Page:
Often referred to as original Medicare, it does not pay for non-medical home care aides and only selectively covers home health care. On the other hand, Medicare Advantage may pay for non-medical home care aides depending on one’s plan. For detailed information, click here.
Home Care Loans
These loans, also called bridge loans, help with short-term needs while waiting for other financing to become available. For example, a veteran’s aid and attendance pension claim approval can take 6-12 months. But once it’s approved, it is paid in a retroactive lump sum back to the claim filing date. A similar situation exists for families selling a home and having the elderly relative move in with the adult children. The finances will become available when the house is sold. For more information, click here.
Reverse Mortgages and HELOCs
Self-pay for care can be funded in several ways. Two options include reverse mortgages and home equity lines of credit. However, make sure to do your homework as it might not make economic sense for everyone. For example, if the person is single, needs care, and may move into residential care within two years, a reverse mortgage is probably not the best option. Read more on the pros and cons at the following links: Reverse Mortgages and Home Equity Lines of Credit.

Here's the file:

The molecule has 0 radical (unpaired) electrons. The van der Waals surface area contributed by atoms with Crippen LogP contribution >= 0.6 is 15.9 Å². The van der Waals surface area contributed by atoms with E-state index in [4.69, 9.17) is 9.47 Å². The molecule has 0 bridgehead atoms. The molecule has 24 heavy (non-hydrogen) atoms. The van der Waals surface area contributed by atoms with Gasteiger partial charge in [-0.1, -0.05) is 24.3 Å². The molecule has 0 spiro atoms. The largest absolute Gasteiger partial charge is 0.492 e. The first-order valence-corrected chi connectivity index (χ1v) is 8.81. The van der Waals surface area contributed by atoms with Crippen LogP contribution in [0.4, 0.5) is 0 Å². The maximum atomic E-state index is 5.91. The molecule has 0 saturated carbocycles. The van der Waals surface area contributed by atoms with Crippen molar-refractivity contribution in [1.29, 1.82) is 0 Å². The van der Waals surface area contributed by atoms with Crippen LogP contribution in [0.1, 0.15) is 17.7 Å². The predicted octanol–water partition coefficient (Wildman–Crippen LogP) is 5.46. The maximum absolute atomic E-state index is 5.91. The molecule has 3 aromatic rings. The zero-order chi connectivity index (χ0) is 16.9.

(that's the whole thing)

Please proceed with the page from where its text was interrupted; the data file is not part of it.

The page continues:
In summary, it can be confusing to determine the best way to fund care. Fortunately, resources are available to help you make the best decision. The following organizations can provide additional guidance:
- Public Benefits Counselors – local Area Agencies on Aging (AAA) and Aging and Disability Resource Centers (ADRC) have benefits counselors on staff to help with financial planning. Find your local AAA or ADRC.
- Geriatric Care Managers / Life Care Managers – Care managers help families create and put in place long-term care plans. And as a part of that, some will help with financial planning. However, families tend to contact care managers only after the need for care has become apparent, so they may not be in the best position to do long-term planning. Find a Care Manager.
- Eldercare Resource Planners – ERPs are specialists in developing financial plans for home care. They differ from care managers in that they typically come from a financial background instead of a healthcare background. They are paid out-of-pocket but can often pay for themselves in the financial assistance resources they discover for their clients. They are significantly less expensive than Elderlaw attorneys but cannot perform some of the legal procedures that only attorneys can do. Learn more.
- Elderlaw Attorneys – the most expensive and most thorough option are elder law attorneys. This type of attorney and their staff can provide a one-stop-shop for home care financial planning. But their hourly rate may prove cost-prohibitive for some families. One can search the National Academy of Elder Law Attorney database here.